Only 20 L88 Corvettes were made for the 1967 model year. This one has all its original body panels and has been painted in its original factory color.
The car was one of only 20 L88 Corvettes produced that year. The L88 was a special high-performance version of the Corvette. These cars are considered the very best of the second generation of Corvettes and they are among the most valuable ever made.
"All L88 Corvette prices from all three years of production have significantly increased in value over the past 2 years, and this is the first 1967 L88 to be offered at public auction since the market has been on the rise," said Frank Mecum, auctions consignment director for Mecum auctions, the company that sold the car.
A total of 216 L88s were produced from 1967 to 1969.
Equipped with a 430 horsepower V8 engine and a four-speed manual transmission, this L88 was taken straight from the dealership to the drag strip with only minor performance modifications. The car went on to win the 1967 Indy Nationals. Its first owner, Jim Elmer of Portland, Ore., sold the car after he damaged the transmission and rear end and General Motors (Fortune 500) rejected his warranty claim citing racing use. ,
The car's second owner continued to race the car on West coast drag strips but, in 1970, it was finally retired and returned to street driving trim. Buddy Herin bought the car in 1998 and had it restored the car to its original color, a shade called "Marlboro Maroon." Since that color was no longer produced, Herin had to ask DuPont paint company to mix it for him.
This car's racing past only added to its already significant value, said McKeel Hagerty, president and CEO of the collector car auction company Hagerty Insurance.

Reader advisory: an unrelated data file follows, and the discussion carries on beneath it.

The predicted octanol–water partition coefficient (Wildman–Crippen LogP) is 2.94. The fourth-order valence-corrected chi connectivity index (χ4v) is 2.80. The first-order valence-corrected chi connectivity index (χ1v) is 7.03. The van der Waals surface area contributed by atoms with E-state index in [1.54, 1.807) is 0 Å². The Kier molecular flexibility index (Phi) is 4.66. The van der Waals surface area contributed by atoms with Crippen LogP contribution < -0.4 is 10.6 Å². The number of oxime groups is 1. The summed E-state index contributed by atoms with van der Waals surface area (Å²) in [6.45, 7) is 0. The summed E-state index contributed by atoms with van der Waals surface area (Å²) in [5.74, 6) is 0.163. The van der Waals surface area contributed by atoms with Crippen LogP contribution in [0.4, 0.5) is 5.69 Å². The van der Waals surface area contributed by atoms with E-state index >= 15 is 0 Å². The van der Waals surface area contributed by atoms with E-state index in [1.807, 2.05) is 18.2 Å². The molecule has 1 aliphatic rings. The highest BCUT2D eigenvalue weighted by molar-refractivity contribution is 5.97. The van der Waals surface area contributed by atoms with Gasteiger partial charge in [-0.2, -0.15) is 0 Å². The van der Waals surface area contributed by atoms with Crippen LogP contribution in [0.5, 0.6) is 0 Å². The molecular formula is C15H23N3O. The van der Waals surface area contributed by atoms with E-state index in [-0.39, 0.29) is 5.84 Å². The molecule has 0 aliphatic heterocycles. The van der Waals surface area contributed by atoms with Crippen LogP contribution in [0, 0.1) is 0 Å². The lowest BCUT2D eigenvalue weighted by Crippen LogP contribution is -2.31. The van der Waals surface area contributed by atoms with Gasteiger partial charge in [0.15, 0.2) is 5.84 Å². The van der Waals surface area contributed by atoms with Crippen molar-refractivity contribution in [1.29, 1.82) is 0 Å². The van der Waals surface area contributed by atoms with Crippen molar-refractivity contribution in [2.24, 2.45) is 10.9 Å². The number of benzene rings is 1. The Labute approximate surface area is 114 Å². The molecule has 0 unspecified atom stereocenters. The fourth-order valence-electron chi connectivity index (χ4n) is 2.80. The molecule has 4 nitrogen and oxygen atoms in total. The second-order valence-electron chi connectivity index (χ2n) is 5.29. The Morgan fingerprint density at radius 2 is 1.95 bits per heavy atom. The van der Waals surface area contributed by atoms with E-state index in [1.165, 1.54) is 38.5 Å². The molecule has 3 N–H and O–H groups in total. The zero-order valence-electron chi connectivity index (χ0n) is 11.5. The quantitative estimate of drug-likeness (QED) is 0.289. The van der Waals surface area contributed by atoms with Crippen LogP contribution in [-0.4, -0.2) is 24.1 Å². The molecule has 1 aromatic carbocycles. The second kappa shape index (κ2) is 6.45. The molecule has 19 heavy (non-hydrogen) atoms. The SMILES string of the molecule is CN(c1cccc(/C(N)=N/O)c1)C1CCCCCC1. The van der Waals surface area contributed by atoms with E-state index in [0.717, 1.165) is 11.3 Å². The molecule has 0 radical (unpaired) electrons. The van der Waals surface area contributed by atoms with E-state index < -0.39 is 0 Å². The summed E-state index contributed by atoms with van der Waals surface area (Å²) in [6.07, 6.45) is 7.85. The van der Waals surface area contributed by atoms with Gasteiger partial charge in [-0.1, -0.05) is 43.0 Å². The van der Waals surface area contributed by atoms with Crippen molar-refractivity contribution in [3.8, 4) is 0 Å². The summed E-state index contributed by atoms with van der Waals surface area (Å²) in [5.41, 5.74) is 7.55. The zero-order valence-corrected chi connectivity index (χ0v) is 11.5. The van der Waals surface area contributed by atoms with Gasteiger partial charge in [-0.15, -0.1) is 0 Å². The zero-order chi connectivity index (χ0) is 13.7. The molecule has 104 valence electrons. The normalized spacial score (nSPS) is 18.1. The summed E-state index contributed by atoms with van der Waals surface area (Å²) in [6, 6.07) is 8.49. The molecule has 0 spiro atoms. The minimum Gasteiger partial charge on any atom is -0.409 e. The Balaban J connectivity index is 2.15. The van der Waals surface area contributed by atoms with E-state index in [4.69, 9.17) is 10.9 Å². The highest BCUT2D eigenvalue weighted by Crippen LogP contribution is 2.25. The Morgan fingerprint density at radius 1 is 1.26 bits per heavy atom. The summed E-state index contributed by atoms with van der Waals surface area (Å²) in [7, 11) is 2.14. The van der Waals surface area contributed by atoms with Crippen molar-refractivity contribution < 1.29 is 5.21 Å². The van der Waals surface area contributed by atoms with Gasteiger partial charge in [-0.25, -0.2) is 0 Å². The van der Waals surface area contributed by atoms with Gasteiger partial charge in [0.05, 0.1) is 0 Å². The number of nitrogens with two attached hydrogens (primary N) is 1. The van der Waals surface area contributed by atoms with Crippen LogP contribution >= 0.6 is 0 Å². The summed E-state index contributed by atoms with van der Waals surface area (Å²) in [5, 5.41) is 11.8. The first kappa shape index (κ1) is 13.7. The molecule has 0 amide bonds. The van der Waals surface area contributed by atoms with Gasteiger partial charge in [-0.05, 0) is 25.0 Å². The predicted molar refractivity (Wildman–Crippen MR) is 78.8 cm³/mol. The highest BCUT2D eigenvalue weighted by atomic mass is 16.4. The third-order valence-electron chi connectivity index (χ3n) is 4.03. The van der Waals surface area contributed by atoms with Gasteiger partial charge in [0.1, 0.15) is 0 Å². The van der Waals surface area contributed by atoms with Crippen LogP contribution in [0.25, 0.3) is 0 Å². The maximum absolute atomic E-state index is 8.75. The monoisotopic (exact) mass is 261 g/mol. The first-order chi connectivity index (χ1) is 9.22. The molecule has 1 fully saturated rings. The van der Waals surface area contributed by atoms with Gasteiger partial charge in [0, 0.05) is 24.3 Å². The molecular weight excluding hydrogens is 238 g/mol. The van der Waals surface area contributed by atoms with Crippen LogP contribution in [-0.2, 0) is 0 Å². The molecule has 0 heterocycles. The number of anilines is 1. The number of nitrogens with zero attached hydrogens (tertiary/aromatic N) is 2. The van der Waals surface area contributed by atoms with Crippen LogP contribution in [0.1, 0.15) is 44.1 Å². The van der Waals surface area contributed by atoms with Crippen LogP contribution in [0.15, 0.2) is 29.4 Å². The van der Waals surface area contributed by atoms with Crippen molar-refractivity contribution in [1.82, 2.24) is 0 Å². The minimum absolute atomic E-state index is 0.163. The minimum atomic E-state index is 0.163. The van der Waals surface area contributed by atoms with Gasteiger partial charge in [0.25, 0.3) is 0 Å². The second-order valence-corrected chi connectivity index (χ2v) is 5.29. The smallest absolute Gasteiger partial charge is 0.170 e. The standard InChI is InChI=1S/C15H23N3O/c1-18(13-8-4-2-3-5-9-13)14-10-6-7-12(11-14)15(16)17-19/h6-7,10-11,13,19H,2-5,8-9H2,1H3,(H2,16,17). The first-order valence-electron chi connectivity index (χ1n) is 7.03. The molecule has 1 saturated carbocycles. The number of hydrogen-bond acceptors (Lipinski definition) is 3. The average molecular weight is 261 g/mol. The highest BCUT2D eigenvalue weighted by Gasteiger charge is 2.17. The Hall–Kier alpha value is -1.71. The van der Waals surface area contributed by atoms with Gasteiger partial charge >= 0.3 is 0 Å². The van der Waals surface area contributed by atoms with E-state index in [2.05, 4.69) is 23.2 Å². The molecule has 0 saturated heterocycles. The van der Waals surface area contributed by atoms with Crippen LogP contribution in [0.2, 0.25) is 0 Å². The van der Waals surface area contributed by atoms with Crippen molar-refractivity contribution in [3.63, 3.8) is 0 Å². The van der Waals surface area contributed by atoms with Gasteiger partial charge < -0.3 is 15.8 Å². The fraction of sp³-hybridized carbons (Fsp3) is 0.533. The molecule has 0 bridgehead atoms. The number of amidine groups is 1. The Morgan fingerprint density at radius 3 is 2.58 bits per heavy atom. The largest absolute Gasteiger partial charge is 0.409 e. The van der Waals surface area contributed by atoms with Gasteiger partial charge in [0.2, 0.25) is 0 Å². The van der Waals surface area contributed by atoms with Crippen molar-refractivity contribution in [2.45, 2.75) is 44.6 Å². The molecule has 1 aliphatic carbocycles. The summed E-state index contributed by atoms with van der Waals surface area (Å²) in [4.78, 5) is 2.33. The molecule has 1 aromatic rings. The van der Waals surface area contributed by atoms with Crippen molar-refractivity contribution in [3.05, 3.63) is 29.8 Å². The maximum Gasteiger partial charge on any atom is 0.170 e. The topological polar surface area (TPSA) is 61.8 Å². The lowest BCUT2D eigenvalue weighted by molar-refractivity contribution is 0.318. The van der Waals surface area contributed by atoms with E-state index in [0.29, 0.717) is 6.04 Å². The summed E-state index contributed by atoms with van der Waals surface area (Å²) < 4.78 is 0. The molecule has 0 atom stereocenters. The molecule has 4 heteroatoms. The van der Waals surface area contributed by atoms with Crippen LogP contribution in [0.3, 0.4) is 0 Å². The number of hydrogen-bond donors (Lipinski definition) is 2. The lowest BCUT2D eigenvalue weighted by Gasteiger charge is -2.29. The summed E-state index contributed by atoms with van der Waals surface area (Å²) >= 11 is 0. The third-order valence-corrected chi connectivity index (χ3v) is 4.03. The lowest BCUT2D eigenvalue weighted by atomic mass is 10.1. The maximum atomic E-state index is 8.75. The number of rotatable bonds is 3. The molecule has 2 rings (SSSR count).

"Serious documented racing history always validates the collectability of a vehicle," Hagerty said.
The price includes a 7% fee for the auction company. Mecum would not divulge the name of the buyer.
This particular car is believed to be the only 1967 L88 to still retain all its original body panels, according to Mecum. The interior is also almost entirely original.
While this is the highest price ever paid for a Corvette at auction, there are Corvettes that may be worth much more. A 1963 Grand Sport is estimated to be worth $6 million to $8 million, according the collector car insurance company Hagerty Insurance. Purpose-built for racing, only five of those cars were ever made.
Even at $3.4 million, though, this Corvette is far from the most expensive car ever sold at auction. That distinction belongs to a 1954 Mercedes racecar that sold at an English auction in July for $30 million. In August, a Ferrari sold at a California auction for $27.5 million, the most ever paid for a Ferrari at auction. Cars have reportedly been sold privately for even larger sums.
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